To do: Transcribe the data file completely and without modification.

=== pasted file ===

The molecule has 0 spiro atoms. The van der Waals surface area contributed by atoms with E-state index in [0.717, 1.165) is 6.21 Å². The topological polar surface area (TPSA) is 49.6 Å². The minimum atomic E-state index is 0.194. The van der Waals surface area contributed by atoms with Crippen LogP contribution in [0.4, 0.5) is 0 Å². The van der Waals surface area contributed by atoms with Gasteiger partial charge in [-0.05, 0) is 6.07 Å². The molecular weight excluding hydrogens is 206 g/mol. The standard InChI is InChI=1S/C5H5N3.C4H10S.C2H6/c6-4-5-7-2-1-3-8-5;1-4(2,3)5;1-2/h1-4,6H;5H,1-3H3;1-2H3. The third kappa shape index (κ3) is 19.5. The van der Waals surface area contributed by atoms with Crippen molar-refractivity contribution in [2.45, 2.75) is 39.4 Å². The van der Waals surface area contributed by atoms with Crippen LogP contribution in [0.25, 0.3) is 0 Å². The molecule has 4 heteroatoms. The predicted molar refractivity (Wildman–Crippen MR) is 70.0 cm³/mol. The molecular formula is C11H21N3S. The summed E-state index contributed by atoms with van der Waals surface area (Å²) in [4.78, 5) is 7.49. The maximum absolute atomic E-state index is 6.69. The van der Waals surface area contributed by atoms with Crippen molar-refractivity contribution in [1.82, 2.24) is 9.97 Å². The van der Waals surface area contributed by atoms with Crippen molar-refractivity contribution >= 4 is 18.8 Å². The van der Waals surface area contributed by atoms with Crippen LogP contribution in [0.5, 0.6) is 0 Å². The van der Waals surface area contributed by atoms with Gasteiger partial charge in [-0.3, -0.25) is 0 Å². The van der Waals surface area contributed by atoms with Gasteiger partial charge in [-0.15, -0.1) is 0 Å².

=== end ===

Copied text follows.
The molecule has 0 spiro atoms. The van der Waals surface area contributed by atoms with E-state index in [0.717, 1.165) is 6.21 Å². The topological polar surface area (TPSA) is 49.6 Å². The minimum atomic E-state index is 0.194. The van der Waals surface area contributed by atoms with Crippen LogP contribution in [0.4, 0.5) is 0 Å². The van der Waals surface area contributed by atoms with Gasteiger partial charge in [-0.05, 0) is 6.07 Å². The molecular weight excluding hydrogens is 206 g/mol. The standard InChI is InChI=1S/C5H5N3.C4H10S.C2H6/c6-4-5-7-2-1-3-8-5;1-4(2,3)5;1-2/h1-4,6H;5H,1-3H3;1-2H3. The third kappa shape index (κ3) is 19.5. The van der Waals surface area contributed by atoms with Crippen molar-refractivity contribution in [2.45, 2.75) is 39.4 Å². The van der Waals surface area contributed by atoms with Crippen LogP contribution in [0.25, 0.3) is 0 Å². The molecule has 4 heteroatoms. The predicted molar refractivity (Wildman–Crippen MR) is 70.0 cm³/mol. The molecular formula is C11H21N3S. The summed E-state index contributed by atoms with van der Waals surface area (Å²) in [4.78, 5) is 7.49. The maximum absolute atomic E-state index is 6.69. The van der Waals surface area contributed by atoms with Crippen molar-refractivity contribution in [1.82, 2.24) is 9.97 Å². The van der Waals surface area contributed by atoms with Crippen molar-refractivity contribution >= 4 is 18.8 Å². The van der Waals surface area contributed by atoms with Crippen LogP contribution in [0.5, 0.6) is 0 Å². The van der Waals surface area contributed by atoms with Gasteiger partial charge in [-0.3, -0.25) is 0 Å². The van der Waals surface area contributed by atoms with Gasteiger partial charge in [-0.15, -0.1) is 0 Å².